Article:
I was hurt. I am still hurting. Some may wonder why I am writing about this on a Latino Sexuality website, and that is for several reasons. First, Latinos can be of any race especially with the racial formation that is created and held in the US. Second, do we think this idea and belief (and fact!) that "Black females are valued by no one" excludes any other women of Color? This can clearly be applied to anyone who is considered "Other." Third, this affects all of us. Fourth, I believe we can make the same statement and include men of Color too.
As I listened to the rest of the panel, Juzang being the only Black male on a panel full of White women (the two youth were young people of Color), my palms started to sweat, I found myself restless in my seat, I zoned out and could hear my heart beat through my throbbing ears every time I swallowed my orange juice. i found myself questioning more of the panel's discussions in relation to this one statement Juzang had presented.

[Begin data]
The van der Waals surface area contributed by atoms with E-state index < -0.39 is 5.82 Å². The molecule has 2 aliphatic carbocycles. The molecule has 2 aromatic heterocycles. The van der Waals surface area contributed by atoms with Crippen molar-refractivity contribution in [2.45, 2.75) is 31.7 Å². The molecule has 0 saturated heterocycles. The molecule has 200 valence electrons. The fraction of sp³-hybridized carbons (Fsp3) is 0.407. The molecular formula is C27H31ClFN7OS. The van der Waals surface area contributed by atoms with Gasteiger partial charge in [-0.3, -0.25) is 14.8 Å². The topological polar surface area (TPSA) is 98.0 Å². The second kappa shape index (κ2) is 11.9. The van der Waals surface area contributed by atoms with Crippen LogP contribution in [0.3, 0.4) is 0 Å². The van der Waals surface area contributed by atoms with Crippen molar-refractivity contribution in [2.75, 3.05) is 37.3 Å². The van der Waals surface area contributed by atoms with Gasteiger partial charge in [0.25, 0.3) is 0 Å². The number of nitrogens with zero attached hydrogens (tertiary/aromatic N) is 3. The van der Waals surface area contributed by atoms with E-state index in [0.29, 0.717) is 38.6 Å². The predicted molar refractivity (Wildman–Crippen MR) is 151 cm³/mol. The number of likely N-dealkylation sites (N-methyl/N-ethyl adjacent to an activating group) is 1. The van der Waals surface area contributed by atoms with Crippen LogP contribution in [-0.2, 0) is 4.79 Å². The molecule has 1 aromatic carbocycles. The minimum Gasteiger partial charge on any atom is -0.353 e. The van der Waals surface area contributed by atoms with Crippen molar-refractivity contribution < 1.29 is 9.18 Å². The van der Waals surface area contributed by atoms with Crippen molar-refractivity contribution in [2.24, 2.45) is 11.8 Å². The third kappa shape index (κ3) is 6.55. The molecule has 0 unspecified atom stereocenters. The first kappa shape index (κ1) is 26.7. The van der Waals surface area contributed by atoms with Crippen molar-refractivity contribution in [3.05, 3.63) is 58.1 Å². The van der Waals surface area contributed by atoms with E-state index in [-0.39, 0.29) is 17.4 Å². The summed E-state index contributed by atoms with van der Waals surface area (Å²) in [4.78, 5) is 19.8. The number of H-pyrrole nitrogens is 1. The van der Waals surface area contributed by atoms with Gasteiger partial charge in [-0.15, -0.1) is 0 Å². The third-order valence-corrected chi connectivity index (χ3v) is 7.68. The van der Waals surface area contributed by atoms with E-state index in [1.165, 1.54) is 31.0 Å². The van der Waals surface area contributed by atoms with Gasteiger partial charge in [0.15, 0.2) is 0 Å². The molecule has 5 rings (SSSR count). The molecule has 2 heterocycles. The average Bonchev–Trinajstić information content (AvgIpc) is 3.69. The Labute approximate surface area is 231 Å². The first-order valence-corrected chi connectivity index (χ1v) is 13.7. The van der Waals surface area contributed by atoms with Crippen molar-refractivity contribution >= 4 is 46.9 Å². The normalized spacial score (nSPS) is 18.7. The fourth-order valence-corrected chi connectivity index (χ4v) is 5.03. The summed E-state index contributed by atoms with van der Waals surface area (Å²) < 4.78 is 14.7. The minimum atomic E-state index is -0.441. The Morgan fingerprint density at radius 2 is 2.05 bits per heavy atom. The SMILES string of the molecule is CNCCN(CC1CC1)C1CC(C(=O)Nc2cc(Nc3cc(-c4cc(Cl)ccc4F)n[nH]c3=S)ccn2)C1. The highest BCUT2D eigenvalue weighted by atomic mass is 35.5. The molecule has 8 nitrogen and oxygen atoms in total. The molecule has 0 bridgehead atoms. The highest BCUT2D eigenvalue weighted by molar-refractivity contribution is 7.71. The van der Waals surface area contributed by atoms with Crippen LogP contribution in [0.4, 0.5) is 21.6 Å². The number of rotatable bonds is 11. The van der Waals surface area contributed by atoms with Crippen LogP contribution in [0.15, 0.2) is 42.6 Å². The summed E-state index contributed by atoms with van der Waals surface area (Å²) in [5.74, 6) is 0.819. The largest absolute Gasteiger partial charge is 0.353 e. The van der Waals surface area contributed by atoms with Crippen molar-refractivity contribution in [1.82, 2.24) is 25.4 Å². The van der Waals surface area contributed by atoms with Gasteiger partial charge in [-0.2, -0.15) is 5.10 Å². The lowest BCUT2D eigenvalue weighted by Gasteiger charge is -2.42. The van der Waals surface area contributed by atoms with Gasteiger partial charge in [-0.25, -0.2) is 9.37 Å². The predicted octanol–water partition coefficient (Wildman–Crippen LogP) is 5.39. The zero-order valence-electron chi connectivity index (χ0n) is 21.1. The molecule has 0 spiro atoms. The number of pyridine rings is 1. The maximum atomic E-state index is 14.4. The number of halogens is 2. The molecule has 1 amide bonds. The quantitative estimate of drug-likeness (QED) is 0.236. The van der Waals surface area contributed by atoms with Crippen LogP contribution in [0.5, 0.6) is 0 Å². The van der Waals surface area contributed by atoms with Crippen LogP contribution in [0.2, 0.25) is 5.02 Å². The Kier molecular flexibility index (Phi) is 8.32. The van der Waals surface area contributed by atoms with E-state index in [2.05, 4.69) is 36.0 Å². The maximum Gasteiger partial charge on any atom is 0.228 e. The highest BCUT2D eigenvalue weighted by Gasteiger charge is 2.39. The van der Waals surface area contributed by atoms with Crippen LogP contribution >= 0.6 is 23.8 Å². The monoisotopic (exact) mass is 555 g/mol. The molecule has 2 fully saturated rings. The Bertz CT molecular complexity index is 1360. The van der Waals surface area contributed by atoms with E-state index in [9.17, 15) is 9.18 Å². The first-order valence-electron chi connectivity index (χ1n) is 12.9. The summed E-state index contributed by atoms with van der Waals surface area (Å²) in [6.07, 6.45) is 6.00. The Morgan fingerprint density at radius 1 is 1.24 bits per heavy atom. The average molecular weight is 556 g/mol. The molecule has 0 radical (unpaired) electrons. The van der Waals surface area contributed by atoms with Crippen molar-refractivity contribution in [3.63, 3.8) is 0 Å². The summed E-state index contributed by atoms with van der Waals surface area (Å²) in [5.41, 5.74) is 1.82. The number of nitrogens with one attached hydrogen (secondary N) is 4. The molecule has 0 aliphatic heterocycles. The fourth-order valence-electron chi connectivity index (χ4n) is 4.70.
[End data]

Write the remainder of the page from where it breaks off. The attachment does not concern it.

When the panel was opened to questions from the audience (there were about 50 people in the room), I put my pen down and put my palms on the side of my legs to absorb the sweat that had been produced. I wondered how I would ask all of my questions, should I comment on what Juzang had mentioned, would someone else bring it up besides me?
Four questions in and nobody brought it up yet. Topics of reaching youth and families who speak Spanish, how to make websites more youth friendly, and ways to reach parents were discussed. I raised my hand and was selected to comment and ask my question.
I warned participants and panelist that I had several questions and one comment. I chose to begin with my comment based on Juzang's research finding. I shared all that I wrote above about not being able to describe the feeling of seeing those words on a screen. I got choked up. I had to pause. I clinched my teeth so that I would not cry or let any tears fall. A few seconds passed and I realized the room was quiet. I looked up and saw Goddesses Rising who had invited me, looking at me with an expression of support, understanding and solidarity. I began to finish my comment and thanked Juzang for reminding me of this no matter how painful it was.